Looking for a way to get the whole family into nature this weekend? Check out this curated round-up of eco-friendly and nontoxic nature-inspired projects for families. I hope you enjoy!
Anna over at TheImaginationTree.com says that she “made some very simple nature journals by folding small pieces of white paper with a sugar paper cover and stapling down the spine. Next to these we set out some lovely natural coloured pencils made from twigs and a small box of portable watercolour paints and brushes. The journals can be used to make observational drawings of the items on the table and also taken out into the garden or on nature walks to be used on the go. ”
Counting with Nature manipulatives are easy to make and fun for kids of all ages!
Nature Inspired Artwork
According to the Mairtown Kindergarten Website, “We refer to sticks as resources termed ‘Loose Parts’. Architect Simon Nicholson coined the phrase’ loose parts’ in the 1970’s. He believed that it was the loose parts in our environment that empowered creativity.
Loose parts are items and materials that children can move, adapt, control, change and manipulate in their play. They have no specific set of directions and can be used alone or with other materials ”
A fairy garden planted with herbs and child safe plants and adorned with elements of whimsy to spark all sorts of imaginative stories and adventures.
Liska over at Adventure-In-A-Box.com makes these Waldorf-inspired nature blocks that are great for imaginative play!
“Since before my son was born, I have been admiring the rustic and natural look of building blocks made of tree branches and pieces of bark. Just looking at them seemed to evoke images and memories of walking down a forest path on a crisp fall afternoon.”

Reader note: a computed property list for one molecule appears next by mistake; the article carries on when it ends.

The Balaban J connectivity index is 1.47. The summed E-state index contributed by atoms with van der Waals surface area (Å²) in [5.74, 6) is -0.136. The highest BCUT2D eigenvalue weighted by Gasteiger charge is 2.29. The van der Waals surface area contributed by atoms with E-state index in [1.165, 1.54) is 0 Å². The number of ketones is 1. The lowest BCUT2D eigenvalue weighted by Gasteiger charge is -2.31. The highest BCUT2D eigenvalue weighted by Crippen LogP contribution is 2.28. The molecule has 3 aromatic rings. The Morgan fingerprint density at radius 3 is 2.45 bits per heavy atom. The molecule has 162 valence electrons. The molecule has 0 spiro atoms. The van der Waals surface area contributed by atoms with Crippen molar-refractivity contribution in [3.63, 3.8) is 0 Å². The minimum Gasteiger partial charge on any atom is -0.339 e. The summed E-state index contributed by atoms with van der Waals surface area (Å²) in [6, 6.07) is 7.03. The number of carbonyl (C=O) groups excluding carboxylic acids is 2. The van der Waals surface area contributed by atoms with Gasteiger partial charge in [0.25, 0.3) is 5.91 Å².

Seasonal Nature Tables
This nature table is perfect “for finding out about natural objects and learning about the seasons. Incorporated with a family or class nature walk, it becomes a lovely way to find out about Autumn together in a hands-on way (and a great place to store all those collected treasures!)”
Louise of MessyLittleMonster.com suggests “Make a set of DIY nature paintbrushes and see what painty patterns you can create. This outdoor art idea for kids is all about the process. Get outside, go on a nature walk, collect lots of interesting pieces of nature and then get painting! Toddlers, preschoolers and older kids will all love experiementing with paint to see what marks they can make!”
Mortar and Pestle
Sally over at FairyDustTeaching.com says “Children love pounding and mashing. [It] harnesses the natural childhood schema of transforming – changing the state of a material. The repetitive actions of schematic play allow children to construct meaning in what they are doing.”
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